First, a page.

When it comes to taxation, our approach resembles our geography: we are somewhere between Europe and the US. The UK has the 22nd-highest tax-to-GDP ratio out of 80 countries, according to data from the OECD, an association of developed countries. In 2016, total tax revenues in the UK came to 33.2% of GDP; the range was 10.8% to 45.9%.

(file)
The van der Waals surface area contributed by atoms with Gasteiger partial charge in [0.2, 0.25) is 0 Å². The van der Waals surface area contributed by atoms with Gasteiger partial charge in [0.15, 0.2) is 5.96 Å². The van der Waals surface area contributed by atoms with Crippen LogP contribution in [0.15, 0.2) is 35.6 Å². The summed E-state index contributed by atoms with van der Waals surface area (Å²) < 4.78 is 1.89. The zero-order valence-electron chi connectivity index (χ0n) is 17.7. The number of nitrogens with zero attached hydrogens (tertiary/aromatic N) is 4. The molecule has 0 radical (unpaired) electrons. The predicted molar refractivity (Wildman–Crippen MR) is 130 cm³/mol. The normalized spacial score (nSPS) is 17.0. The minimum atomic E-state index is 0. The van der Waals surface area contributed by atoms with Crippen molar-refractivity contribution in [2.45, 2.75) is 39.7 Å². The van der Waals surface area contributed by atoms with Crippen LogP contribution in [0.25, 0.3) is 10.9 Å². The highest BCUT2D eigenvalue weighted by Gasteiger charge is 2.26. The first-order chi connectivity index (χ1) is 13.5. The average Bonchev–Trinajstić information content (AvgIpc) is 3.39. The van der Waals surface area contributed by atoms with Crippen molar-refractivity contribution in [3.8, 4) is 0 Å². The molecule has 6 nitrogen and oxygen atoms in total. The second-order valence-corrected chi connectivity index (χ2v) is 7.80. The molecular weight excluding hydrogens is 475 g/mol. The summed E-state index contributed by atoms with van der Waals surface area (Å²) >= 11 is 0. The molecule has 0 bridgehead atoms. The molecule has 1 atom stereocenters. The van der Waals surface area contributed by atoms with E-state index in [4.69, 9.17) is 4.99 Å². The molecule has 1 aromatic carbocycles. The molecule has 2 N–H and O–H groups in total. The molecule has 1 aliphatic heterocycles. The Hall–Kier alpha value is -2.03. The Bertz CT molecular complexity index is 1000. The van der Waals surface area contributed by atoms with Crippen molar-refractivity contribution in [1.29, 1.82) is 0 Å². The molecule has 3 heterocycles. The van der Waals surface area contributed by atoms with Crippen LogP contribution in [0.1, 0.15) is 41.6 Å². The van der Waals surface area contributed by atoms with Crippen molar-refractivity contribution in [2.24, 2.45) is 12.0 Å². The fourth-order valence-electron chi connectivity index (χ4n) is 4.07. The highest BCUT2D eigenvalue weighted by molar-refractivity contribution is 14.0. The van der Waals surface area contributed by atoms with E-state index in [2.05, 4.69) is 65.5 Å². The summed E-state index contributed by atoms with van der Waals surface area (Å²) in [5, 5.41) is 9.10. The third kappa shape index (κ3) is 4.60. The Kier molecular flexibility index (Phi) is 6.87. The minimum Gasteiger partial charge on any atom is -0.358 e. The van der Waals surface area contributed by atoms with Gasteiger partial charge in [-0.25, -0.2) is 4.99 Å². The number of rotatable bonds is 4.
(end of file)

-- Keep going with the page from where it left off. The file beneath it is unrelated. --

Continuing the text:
This means the UK had a higher tax burden than the United States, Australia and Canada. Many European countries’ ratios eclipse ours, led by Denmark (45.9%), France (45.3%) and Belgium (44.2%). Taxes on income and profits make up 11.9% of our GDP. Levies on goods and services comprise 10.7%, national insurance 6.3% and taxes on property 4.2%.